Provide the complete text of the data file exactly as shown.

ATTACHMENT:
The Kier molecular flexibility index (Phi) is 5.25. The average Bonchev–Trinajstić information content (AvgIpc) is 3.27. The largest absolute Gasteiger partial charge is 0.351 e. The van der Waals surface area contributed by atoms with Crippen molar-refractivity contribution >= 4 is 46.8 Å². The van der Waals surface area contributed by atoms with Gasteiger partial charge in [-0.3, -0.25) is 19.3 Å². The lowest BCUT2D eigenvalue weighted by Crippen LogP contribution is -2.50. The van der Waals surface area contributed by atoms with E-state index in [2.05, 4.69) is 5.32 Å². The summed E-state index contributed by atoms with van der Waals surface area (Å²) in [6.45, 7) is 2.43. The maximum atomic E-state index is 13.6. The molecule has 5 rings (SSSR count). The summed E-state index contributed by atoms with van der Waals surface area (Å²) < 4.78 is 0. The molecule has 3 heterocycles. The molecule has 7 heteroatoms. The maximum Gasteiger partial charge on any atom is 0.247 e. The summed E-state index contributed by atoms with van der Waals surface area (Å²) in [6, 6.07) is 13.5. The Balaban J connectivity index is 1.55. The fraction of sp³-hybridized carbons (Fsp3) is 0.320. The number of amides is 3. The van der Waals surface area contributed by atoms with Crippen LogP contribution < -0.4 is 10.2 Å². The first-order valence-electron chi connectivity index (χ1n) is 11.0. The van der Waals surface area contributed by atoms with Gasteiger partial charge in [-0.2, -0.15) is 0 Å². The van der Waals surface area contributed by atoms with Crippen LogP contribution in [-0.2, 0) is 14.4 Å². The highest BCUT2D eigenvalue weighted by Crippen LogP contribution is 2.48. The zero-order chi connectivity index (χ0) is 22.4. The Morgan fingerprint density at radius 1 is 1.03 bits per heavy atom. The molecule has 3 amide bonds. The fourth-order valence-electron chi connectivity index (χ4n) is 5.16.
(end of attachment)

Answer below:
The Kier molecular flexibility index (Phi) is 5.25. The average Bonchev–Trinajstić information content (AvgIpc) is 3.27. The largest absolute Gasteiger partial charge is 0.351 e. The van der Waals surface area contributed by atoms with Crippen molar-refractivity contribution >= 4 is 46.8 Å². The van der Waals surface area contributed by atoms with Gasteiger partial charge in [-0.3, -0.25) is 19.3 Å². The lowest BCUT2D eigenvalue weighted by Crippen LogP contribution is -2.50. The van der Waals surface area contributed by atoms with E-state index in [2.05, 4.69) is 5.32 Å². The summed E-state index contributed by atoms with van der Waals surface area (Å²) in [6.45, 7) is 2.43. The maximum atomic E-state index is 13.6. The molecule has 5 rings (SSSR count). The summed E-state index contributed by atoms with van der Waals surface area (Å²) < 4.78 is 0. The molecule has 3 heterocycles. The molecule has 7 heteroatoms. The maximum Gasteiger partial charge on any atom is 0.247 e. The summed E-state index contributed by atoms with van der Waals surface area (Å²) in [6, 6.07) is 13.5. The Balaban J connectivity index is 1.55. The fraction of sp³-hybridized carbons (Fsp3) is 0.320. The number of amides is 3. The van der Waals surface area contributed by atoms with Crippen LogP contribution < -0.4 is 10.2 Å². The first-order valence-electron chi connectivity index (χ1n) is 11.0. The van der Waals surface area contributed by atoms with Gasteiger partial charge in [-0.2, -0.15) is 0 Å². The van der Waals surface area contributed by atoms with Crippen LogP contribution in [-0.2, 0) is 14.4 Å². The highest BCUT2D eigenvalue weighted by Crippen LogP contribution is 2.48. The zero-order chi connectivity index (χ0) is 22.4. The Morgan fingerprint density at radius 1 is 1.03 bits per heavy atom. The molecule has 3 amide bonds. The fourth-order valence-electron chi connectivity index (χ4n) is 5.16.